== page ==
Originally Posted by solipsism
It already has. It’s in 80 countries and, as i recall, about 60 carriers. What you are saying is that it has to go to different carriers within the same market, but that isn’t necessarily true and neither is your statement about more carriers would equal more customers which would equal more sales. Those statements are ONLY true if you have a limited view of the cellphone market. Apple is not doing what others did in the past. They are specifically tying themselves to carriers and requiring them to tweak their network for their needs. This is not simply about getting higher subsidization price from the network while it’s still exclusive.
I’ll ask this again, yet I have yet to get an answer: If the carrier exclusivity is such a poor decision for Apple why have they continued to do it with every country that will legally allow it and are continuing to offer exclusivity. Note that these other countries are almost all GSM-based, which means it would not require different HW in any way, shape or form, unlike the US which does require a different device which not only adds to R&D but adds to inventory and consumer confusion.
LTE is 3GPP’s 4G standard. It’s fast, a lot faster than WiMAX and it won’t in cellphones for many years. Not that it matter since WCDMA(3G) has a lot more room to grow (42Mbps down/22Mbps up) before it obsolesces. the real benefit in the US is that all carriers will be able to use the same radios.
There is no way to see how well the Pre will do in this changed market. The Verizon BB Storm sold well but then reportedly had a 50% return rate. That isn’t good. You have to advertise to entice the customer, then make the sale, and then they have to keep the sale. The iPhone and other BBs seems to do very in this department. I’m figure Nokia does, too, but they aren’t popular enough in the US for me to certify it as a anecdotal statement.
The Pre’s rebate will put many people. A 50% higher out of pocket price than the iPhone and other devices will be a deterant, but I don’t expect that to last, anyway.
The Samsung Instinct is a perfect example of a well marketed failure. Is that phone still exclusive to Sprint?
Sorry that I was not specific. I was merely talking about America, or more then one carrier in one country. Like the Blackberry being on every major (and even a lot of minor) carriers.
About how you brought up that more possible customers doesn't add to more customers is just plain stupid. If you can only sell you product to 70 nillion customers (lets just say thats how many ppl in AT&T) -- you can't sell more then 70 million units. Amd we have to assume that the people who wants a iPhone on said network, has one. And that most of the ppl who want an iPhone thats not on said network also has purchased. And you can advertise, try to get ppl to go to AT&T, but that costs a lot of money for ad's, and it may not work. But every network is trying to make an "iPhone", because its a good phone. If Apple brings said good phone to other carriers, then said carriers(in America) wont have to help make new phones: they just have to get the iPhone. Then the ppl who wanted on on, say Sprint/Verizon, who is loyal to their carrier and wont change but still wants an iPhone will get one.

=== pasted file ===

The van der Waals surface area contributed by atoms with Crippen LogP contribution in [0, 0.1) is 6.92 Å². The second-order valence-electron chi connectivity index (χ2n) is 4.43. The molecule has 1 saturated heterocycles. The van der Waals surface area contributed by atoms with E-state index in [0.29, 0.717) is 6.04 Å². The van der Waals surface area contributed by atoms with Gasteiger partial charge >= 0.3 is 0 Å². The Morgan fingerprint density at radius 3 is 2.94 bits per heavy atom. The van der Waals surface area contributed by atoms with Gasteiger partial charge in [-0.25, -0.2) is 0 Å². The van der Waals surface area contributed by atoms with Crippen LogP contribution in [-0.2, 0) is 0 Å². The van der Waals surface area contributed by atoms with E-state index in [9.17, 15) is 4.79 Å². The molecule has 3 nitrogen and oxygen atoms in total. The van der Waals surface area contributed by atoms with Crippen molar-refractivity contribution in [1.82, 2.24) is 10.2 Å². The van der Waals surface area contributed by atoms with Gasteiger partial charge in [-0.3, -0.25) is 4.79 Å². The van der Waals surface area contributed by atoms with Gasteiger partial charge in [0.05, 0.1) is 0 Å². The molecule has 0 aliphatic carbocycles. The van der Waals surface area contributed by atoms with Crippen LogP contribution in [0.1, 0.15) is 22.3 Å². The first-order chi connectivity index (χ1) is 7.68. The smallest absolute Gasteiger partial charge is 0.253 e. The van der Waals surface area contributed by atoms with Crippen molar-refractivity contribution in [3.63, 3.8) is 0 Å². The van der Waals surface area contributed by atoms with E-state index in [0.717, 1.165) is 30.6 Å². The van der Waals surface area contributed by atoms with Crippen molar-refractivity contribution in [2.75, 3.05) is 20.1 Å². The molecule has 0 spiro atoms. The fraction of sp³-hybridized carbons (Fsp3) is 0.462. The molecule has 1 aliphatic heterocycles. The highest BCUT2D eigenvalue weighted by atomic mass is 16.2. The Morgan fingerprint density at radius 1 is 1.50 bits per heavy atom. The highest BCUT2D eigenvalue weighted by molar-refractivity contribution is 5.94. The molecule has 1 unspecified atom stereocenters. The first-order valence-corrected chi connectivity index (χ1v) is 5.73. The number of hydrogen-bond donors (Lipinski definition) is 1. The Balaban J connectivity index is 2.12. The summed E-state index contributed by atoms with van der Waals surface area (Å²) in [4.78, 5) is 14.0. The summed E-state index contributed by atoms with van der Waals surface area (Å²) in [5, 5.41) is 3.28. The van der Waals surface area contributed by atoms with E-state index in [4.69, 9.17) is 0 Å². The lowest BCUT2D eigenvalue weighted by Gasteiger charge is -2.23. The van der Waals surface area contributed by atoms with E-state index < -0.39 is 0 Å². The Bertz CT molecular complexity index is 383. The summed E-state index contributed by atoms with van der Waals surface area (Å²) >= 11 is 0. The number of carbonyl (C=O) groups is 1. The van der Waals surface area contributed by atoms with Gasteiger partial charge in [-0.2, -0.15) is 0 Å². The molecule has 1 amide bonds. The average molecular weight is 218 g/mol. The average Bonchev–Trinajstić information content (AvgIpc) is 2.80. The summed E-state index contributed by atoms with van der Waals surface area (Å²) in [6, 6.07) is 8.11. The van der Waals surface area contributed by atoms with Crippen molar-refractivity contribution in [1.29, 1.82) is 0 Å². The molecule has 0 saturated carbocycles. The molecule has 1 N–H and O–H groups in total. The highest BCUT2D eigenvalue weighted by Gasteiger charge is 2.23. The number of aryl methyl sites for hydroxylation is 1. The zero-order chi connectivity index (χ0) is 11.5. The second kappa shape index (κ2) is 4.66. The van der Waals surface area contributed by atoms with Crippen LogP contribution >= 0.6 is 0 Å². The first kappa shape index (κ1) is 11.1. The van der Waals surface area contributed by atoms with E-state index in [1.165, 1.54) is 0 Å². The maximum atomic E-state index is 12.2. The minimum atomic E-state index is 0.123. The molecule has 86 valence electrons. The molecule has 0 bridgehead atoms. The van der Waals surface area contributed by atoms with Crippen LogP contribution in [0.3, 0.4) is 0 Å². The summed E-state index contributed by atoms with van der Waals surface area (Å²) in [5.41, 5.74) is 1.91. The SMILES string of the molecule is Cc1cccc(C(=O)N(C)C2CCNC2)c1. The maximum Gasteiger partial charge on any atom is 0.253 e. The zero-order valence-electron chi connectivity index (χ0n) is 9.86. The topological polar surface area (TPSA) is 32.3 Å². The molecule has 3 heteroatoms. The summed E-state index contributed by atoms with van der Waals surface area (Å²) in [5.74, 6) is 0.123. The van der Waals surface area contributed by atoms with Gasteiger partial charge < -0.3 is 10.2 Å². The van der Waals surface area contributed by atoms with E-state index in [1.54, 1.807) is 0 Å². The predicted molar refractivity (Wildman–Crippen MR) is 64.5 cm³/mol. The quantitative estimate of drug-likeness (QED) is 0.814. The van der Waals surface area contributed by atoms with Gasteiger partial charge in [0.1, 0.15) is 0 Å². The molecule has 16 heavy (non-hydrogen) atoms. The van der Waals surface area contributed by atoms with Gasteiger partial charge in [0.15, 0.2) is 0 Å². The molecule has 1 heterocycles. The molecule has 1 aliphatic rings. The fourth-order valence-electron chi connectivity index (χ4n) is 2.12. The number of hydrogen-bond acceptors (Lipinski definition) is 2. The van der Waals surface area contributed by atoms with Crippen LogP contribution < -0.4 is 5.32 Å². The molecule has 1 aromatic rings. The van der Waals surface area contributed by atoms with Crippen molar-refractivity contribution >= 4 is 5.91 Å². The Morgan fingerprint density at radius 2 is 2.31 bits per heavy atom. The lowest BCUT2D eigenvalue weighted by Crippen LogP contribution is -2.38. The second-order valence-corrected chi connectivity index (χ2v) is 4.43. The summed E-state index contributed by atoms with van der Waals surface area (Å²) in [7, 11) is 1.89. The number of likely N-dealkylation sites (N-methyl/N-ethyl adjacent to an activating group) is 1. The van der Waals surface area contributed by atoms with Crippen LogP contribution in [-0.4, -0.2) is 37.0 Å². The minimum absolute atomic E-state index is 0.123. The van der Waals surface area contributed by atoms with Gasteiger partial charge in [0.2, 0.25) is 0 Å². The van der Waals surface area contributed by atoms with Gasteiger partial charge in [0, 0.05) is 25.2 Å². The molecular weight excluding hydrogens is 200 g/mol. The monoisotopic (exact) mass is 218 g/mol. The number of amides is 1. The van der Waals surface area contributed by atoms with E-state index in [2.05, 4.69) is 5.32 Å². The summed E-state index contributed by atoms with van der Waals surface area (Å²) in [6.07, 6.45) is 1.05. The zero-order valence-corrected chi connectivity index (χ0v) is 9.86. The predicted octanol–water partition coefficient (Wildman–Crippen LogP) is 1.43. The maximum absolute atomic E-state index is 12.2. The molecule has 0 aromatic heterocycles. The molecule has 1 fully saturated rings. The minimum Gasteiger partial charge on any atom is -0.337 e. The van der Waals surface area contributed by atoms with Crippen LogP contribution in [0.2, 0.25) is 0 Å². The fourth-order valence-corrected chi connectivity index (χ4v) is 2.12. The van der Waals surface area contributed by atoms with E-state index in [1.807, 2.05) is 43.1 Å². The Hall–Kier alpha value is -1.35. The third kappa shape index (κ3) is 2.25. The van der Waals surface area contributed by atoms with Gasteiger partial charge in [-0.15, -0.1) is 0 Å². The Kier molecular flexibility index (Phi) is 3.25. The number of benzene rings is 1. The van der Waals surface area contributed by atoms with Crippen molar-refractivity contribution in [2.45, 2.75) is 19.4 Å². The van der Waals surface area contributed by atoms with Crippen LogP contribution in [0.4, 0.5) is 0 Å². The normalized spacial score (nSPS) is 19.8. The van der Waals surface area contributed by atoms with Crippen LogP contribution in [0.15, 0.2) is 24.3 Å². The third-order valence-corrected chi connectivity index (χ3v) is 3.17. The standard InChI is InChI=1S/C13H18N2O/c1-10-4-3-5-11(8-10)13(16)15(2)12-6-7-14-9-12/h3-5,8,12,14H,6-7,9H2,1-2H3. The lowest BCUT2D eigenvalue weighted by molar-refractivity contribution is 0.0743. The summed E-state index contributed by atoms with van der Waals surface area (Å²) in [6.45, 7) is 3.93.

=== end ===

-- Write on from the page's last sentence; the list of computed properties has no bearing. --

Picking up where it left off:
And you love to say that Apple will extend their exclusiveness to AT&T, but every source we have says otherwise. That they are looking for more carriers, that they are thinking about moving their phone to say Verizon Wireless. They might extend it to 2011 -- but thaT would mostly because AT&T has done a lot for Apple and their relationship, just like the relationship Palm and Sprint has and that created a partnership for the Palm Pre.
And you have recived several reasons. Apple can work with the carriers to make better features for the iPhone. It's a good stratagy. It is also so they can work with the carrier and get "free advertisement", because AT&T did advertise that the iPhone is an exclusive for their carrier. That is free ad's for Apple. It also allows them to develop a fan base on a very big network. That way tons of people will have an iPhone and ppl will see it at malls, school, work, and as they see it in action they will want one -- enough to switch to AT&T if that person needs to? Well, a lot of people did that.
However, on a side note, I believe Apple choose the wrong network. Why? AT&T had to improve their network for the iPhone. Sprint would only have to add a new feature (visual voicemail) because their network has been 3G for a while -- and at the time, was faster then the EDGE network and some still swear the Sprint 3G network is faster then the AT&T 3G. But, it worked out OK for them both, and AT&T is a good n etwork (not good enough for me -- I hated Cingluar, and don't like AT&T).
And thanks for answering my question about LTE.
Technically, as I said in my post, yes the Instinct is still an exclusive. Samsung has created many clones with different features (most of the time, the Instinct has better features including battery life then the clones) and these clones are on different networks. So yes, it still is, but it has moved to other networks on some shape or form.